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Will the Medtech Industry Change Under A Biden Presidency?

By Miriam Bello | Fri, 11/20/2020 - 15:25

While COVID-19 has hogged the spotlight, other topics could turn out to be more contentious in the relationship between Mexico and the US. One of them is President-elect Joe Biden’s plan to move production of medical equipment back to the US to boost the domestic supply chain. The campaign promises to do so influenced the polls, as four of the top seven US medtech hubs (California, Massachusetts, Minnesota and Washington) turned blue during the 2020 elections.

According to Biden’s website, “while medical supplies and equipment are our most pressing and urgent needs, US supply chain risks are not limited to these items. The US needs to close supply chain vulnerabilities across a range of critical products on which the US is dangerously dependent on foreign suppliers.”

Mexico plays a key role in the medical device industry as the eighth-largest exporter of medical devices. The country is the top exporter in Latin America and the largest supplier to the US. In 2017, Mexico exported US$9.4 billion in medical devices, most of them to the US, followed by Italy, Germany and France. That same year, Mexico’s medical device sector received US$161 million in direct foreign investment. The sector has been labeled a promoter of well-being and social progress by AMID.

Mexico is considered a hub for medical devices manufacturing. Its link with the US has played a significant role in the commercial relations of both countries and in the economic prosperity of the Mexican northern border as Tijuana, Baja California, hosts production plants of 60 of the largest medical devices’ companies, including Smiths, Tyco Healthcare, Cardinal Health and Medtronic.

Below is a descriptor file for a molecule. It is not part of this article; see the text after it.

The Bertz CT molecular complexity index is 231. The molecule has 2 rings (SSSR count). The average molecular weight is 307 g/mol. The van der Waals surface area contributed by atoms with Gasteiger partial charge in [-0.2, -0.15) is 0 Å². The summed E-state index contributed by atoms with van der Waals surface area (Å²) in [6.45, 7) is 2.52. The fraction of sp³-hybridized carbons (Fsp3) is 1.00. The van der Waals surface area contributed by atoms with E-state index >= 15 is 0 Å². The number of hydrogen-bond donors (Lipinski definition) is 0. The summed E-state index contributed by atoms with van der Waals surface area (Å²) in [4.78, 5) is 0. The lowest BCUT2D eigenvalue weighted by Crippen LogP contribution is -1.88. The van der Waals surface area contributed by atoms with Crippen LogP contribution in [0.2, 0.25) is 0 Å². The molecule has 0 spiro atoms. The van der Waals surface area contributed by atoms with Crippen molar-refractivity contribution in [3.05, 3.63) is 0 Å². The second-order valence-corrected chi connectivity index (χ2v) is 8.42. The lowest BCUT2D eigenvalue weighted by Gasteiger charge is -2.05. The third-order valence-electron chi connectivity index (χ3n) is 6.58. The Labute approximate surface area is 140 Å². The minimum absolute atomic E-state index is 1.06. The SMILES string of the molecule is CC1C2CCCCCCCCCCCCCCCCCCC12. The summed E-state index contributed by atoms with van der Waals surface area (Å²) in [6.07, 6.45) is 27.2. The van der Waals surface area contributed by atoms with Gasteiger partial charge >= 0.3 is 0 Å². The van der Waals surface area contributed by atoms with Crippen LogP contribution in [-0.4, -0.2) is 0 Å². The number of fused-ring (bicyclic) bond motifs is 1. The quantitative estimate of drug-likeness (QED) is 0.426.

USMCA negotiations presented a good opportunity to strengthen exports as Mexico’s competitiveness lays on its manufacturing costs, which are around a 25 percent lower than in the US and smaller than those of BRIC countries. Moreover, Mexico has many federal programs for the sector, including the Refund of Import Taxes to Exporters (Drawback), Sector Promotion Programs (PROSEC) and the Manufacturing Industry, Maquiladora and Export Services (IMMEX) program, as well as associations and chambers like CANACINTRA, CANIFARMA, ANAFAM and AMIIF. Seven out of 10 exported medical devices are surgical, dental or veterinary instruments and devices. The remainder are orthopedic, mechanotherapy, for respiratory therapy and massage articles and devices.

It is yet early to know how Biden’s campaign promise could impact the Mexico’s medical devices production but he has suggested some “critical products” would be key to the US supply chains although he has not specified which are those.

The data used in this article was sourced from:  
ProMexico, AMID
Photo by:   Pxfuel
Miriam Bello Miriam Bello Journalist and Industry Analyst